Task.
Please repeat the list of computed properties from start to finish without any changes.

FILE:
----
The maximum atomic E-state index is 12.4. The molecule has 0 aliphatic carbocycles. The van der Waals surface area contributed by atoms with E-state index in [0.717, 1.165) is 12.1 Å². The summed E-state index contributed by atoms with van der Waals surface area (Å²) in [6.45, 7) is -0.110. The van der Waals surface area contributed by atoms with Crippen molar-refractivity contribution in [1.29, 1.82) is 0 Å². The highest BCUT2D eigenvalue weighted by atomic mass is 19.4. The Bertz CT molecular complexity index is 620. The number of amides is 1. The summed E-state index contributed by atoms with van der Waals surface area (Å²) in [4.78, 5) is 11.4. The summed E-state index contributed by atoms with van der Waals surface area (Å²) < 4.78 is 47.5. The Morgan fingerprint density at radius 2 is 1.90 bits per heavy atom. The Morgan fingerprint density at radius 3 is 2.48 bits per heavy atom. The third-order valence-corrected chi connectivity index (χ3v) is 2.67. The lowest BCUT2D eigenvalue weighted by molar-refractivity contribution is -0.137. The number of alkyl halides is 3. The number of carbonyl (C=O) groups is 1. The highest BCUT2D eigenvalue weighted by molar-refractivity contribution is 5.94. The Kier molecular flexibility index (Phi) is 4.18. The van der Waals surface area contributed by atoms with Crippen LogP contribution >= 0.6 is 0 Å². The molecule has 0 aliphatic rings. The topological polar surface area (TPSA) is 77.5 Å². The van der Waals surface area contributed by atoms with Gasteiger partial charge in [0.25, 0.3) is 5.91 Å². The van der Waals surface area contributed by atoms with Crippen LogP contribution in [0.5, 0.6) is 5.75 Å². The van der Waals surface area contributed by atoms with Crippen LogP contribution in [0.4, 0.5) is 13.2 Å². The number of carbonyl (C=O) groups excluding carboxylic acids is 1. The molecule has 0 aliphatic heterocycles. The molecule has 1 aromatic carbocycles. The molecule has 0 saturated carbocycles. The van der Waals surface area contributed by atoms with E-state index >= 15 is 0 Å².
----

The maximum atomic E-state index is 12.4. The molecule has 0 aliphatic carbocycles. The van der Waals surface area contributed by atoms with E-state index in [0.717, 1.165) is 12.1 Å². The summed E-state index contributed by atoms with van der Waals surface area (Å²) in [6.45, 7) is -0.110. The van der Waals surface area contributed by atoms with Crippen molar-refractivity contribution in [1.29, 1.82) is 0 Å². The highest BCUT2D eigenvalue weighted by atomic mass is 19.4. The Bertz CT molecular complexity index is 620. The number of amides is 1. The summed E-state index contributed by atoms with van der Waals surface area (Å²) in [4.78, 5) is 11.4. The summed E-state index contributed by atoms with van der Waals surface area (Å²) < 4.78 is 47.5. The Morgan fingerprint density at radius 2 is 1.90 bits per heavy atom. The Morgan fingerprint density at radius 3 is 2.48 bits per heavy atom. The third-order valence-corrected chi connectivity index (χ3v) is 2.67. The lowest BCUT2D eigenvalue weighted by molar-refractivity contribution is -0.137. The number of alkyl halides is 3. The number of carbonyl (C=O) groups is 1. The highest BCUT2D eigenvalue weighted by molar-refractivity contribution is 5.94. The Kier molecular flexibility index (Phi) is 4.18. The van der Waals surface area contributed by atoms with Crippen LogP contribution >= 0.6 is 0 Å². The molecule has 0 aliphatic rings. The topological polar surface area (TPSA) is 77.5 Å². The van der Waals surface area contributed by atoms with Gasteiger partial charge in [0.25, 0.3) is 5.91 Å². The van der Waals surface area contributed by atoms with Crippen LogP contribution in [0.5, 0.6) is 5.75 Å². The van der Waals surface area contributed by atoms with Crippen LogP contribution in [0.4, 0.5) is 13.2 Å². The number of carbonyl (C=O) groups excluding carboxylic acids is 1. The molecule has 0 aliphatic heterocycles. The molecule has 1 aromatic carbocycles. The molecule has 0 saturated carbocycles. The van der Waals surface area contributed by atoms with E-state index >= 15 is 0 Å².